2019-T2 : Reinventing rational points
Henri Poincaré Institute from April to July 2019
Rational points on algebraic varieties represent a modern way of thinking about one of the oldest problems in mathematics: integral and rational solutions of Diophantine equations. In arithmetic geometry one views rational points in the context of geometric properties of underlying algebraic varieties. In analytic number theory many different analytic techniques are used to count the number of rational or integral points, and so understand their “average” behaviour. In logic, rational points feature prominently in the work on Hilbert’s Tenth Problem over Q, which asks for an algorithm to decide the existence of rational solutions to all Diophantine equations. Here one searches for examples of “weird” or “far from average” behaviour of rational points.
There is a large body of conjectures that describe the behaviour of rational points. They include various versions of Mazur’s conjectures on the real topological closure of the set of rational points. A related circle of conjectures deals with the Brauer–Manin obstruction designed to describe the closure of the set of rational points inside the topological space of adelic points. It is conjectured that the Brauer–Manin obstruction should exactly describe this closure for certain classes of algebraic varieties such as rationally connected varieties, K3 surfaces and algebraic curves. Supportive heuristic and theoretical evidence for these difficult conjectures is slowly emerging from the work of many people. The Batyrev–Manin conjectures on the growth of rational points of bounded height have received much attention by analytic number theorists. New techniques that have revolutionised analytic number theory, such as additive combinatorics (Green, Tao, Ziegler) or arithmetic invariant theory (Bhargava, Gross), have made it possible to solve some of the long standing problems in arithmetic geometry. A new feature in recent years has been an increased interaction between the analytic and geometric thinking: questions motivated by various counting problems give rise to novel geometric ideas, whereas conjectures coming from geometry open up new fields of investigation for analytic number theorists.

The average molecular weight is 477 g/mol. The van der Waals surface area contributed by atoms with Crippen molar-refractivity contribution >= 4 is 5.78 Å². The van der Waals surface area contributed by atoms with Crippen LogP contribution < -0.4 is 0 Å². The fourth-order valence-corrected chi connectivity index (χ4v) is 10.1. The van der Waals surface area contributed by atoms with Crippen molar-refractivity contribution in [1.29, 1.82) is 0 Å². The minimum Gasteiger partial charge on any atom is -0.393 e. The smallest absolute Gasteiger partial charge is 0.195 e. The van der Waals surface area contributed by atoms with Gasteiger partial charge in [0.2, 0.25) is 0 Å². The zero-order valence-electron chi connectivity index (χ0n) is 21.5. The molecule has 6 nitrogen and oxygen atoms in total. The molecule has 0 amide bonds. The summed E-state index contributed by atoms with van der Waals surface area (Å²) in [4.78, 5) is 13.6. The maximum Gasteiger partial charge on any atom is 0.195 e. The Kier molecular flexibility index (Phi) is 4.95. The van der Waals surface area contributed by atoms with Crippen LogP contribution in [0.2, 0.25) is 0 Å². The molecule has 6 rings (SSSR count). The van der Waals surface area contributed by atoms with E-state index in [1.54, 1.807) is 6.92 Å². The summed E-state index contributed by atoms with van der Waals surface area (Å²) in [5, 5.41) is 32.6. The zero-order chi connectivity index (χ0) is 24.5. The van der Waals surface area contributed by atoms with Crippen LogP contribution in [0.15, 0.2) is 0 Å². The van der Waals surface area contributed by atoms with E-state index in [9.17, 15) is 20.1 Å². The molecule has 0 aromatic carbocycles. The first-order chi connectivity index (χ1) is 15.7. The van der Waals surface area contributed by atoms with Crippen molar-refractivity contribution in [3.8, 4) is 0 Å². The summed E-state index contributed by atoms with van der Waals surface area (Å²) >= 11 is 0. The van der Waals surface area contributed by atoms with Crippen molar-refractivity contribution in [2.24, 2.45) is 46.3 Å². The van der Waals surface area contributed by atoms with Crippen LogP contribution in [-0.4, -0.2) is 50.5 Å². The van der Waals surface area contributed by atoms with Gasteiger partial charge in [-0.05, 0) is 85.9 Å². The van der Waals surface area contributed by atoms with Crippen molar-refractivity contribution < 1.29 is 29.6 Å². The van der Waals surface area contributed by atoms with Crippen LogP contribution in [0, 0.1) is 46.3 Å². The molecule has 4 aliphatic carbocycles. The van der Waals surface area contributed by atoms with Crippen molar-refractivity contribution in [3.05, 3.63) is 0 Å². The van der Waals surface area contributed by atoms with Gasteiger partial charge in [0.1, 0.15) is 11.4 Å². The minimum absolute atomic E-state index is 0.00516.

The aim of this thematic period is to bring together senior and junior mathematicians from the various domains related to rational points to foster new interactions and new research.